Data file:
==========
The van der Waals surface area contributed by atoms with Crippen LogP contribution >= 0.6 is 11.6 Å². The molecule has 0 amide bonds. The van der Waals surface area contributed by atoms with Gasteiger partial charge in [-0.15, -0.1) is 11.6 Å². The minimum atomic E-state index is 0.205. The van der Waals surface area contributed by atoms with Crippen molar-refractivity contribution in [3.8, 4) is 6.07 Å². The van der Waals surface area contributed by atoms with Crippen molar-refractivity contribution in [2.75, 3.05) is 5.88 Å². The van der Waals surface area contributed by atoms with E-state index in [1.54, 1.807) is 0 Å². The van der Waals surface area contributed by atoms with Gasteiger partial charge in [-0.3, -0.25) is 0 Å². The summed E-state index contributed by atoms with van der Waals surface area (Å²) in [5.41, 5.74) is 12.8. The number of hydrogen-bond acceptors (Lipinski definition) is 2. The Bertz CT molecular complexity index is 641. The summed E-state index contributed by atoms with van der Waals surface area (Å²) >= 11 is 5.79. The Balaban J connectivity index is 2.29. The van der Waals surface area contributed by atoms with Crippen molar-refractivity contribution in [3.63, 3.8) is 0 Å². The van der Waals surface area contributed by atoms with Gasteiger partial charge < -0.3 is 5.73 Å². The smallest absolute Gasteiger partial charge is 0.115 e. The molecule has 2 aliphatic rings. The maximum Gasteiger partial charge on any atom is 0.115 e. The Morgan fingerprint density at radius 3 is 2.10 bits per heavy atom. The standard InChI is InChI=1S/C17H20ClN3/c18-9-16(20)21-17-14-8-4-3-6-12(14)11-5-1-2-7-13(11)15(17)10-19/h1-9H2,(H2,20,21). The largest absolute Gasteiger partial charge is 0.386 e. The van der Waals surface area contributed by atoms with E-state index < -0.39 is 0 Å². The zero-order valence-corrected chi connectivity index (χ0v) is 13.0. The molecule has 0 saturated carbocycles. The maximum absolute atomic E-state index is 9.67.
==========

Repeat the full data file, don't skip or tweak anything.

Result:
The van der Waals surface area contributed by atoms with Crippen LogP contribution >= 0.6 is 11.6 Å². The molecule has 0 amide bonds. The van der Waals surface area contributed by atoms with Gasteiger partial charge in [-0.15, -0.1) is 11.6 Å². The minimum atomic E-state index is 0.205. The van der Waals surface area contributed by atoms with Crippen molar-refractivity contribution in [3.8, 4) is 6.07 Å². The van der Waals surface area contributed by atoms with Crippen molar-refractivity contribution in [2.75, 3.05) is 5.88 Å². The van der Waals surface area contributed by atoms with E-state index in [1.54, 1.807) is 0 Å². The van der Waals surface area contributed by atoms with Gasteiger partial charge in [-0.3, -0.25) is 0 Å². The summed E-state index contributed by atoms with van der Waals surface area (Å²) in [5.41, 5.74) is 12.8. The number of hydrogen-bond acceptors (Lipinski definition) is 2. The Bertz CT molecular complexity index is 641. The summed E-state index contributed by atoms with van der Waals surface area (Å²) >= 11 is 5.79. The Balaban J connectivity index is 2.29. The van der Waals surface area contributed by atoms with Crippen molar-refractivity contribution in [3.63, 3.8) is 0 Å². The van der Waals surface area contributed by atoms with Gasteiger partial charge < -0.3 is 5.73 Å². The smallest absolute Gasteiger partial charge is 0.115 e. The molecule has 2 aliphatic rings. The maximum Gasteiger partial charge on any atom is 0.115 e. The Morgan fingerprint density at radius 3 is 2.10 bits per heavy atom. The standard InChI is InChI=1S/C17H20ClN3/c18-9-16(20)21-17-14-8-4-3-6-12(14)11-5-1-2-7-13(11)15(17)10-19/h1-9H2,(H2,20,21). The largest absolute Gasteiger partial charge is 0.386 e. The van der Waals surface area contributed by atoms with E-state index < -0.39 is 0 Å². The zero-order valence-corrected chi connectivity index (χ0v) is 13.0. The molecule has 0 saturated carbocycles. The maximum absolute atomic E-state index is 9.67.